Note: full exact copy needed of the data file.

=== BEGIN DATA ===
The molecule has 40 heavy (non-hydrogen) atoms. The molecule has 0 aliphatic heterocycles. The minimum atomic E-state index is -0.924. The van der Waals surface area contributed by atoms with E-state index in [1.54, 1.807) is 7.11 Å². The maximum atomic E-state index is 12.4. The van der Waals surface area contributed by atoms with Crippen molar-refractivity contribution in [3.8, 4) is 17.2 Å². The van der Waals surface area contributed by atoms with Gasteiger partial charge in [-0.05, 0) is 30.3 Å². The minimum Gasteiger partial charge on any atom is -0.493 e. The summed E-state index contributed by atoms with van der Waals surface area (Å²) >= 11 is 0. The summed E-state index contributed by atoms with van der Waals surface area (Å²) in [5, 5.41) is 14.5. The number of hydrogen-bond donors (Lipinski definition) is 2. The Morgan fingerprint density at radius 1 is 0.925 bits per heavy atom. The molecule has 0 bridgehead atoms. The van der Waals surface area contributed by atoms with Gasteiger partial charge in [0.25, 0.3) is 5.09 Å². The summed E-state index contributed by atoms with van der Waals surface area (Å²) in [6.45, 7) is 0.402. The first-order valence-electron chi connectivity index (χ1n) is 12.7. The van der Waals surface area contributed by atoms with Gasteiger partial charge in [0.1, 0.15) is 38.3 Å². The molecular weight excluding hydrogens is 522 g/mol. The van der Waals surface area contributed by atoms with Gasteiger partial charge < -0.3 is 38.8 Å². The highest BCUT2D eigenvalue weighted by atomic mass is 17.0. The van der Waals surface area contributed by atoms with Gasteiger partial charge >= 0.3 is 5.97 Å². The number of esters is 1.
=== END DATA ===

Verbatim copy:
The molecule has 40 heavy (non-hydrogen) atoms. The molecule has 0 aliphatic heterocycles. The minimum atomic E-state index is -0.924. The van der Waals surface area contributed by atoms with E-state index in [1.54, 1.807) is 7.11 Å². The maximum atomic E-state index is 12.4. The van der Waals surface area contributed by atoms with Crippen molar-refractivity contribution in [3.8, 4) is 17.2 Å². The van der Waals surface area contributed by atoms with Gasteiger partial charge in [-0.05, 0) is 30.3 Å². The minimum Gasteiger partial charge on any atom is -0.493 e. The summed E-state index contributed by atoms with van der Waals surface area (Å²) >= 11 is 0. The summed E-state index contributed by atoms with van der Waals surface area (Å²) in [5, 5.41) is 14.5. The number of hydrogen-bond donors (Lipinski definition) is 2. The Morgan fingerprint density at radius 1 is 0.925 bits per heavy atom. The molecule has 0 bridgehead atoms. The van der Waals surface area contributed by atoms with Gasteiger partial charge in [0.25, 0.3) is 5.09 Å². The summed E-state index contributed by atoms with van der Waals surface area (Å²) in [6.45, 7) is 0.402. The first-order valence-electron chi connectivity index (χ1n) is 12.7. The van der Waals surface area contributed by atoms with Gasteiger partial charge in [0.1, 0.15) is 38.3 Å². The molecular weight excluding hydrogens is 522 g/mol. The van der Waals surface area contributed by atoms with Gasteiger partial charge < -0.3 is 38.8 Å². The highest BCUT2D eigenvalue weighted by atomic mass is 17.0. The van der Waals surface area contributed by atoms with Gasteiger partial charge >= 0.3 is 5.97 Å². The number of esters is 1.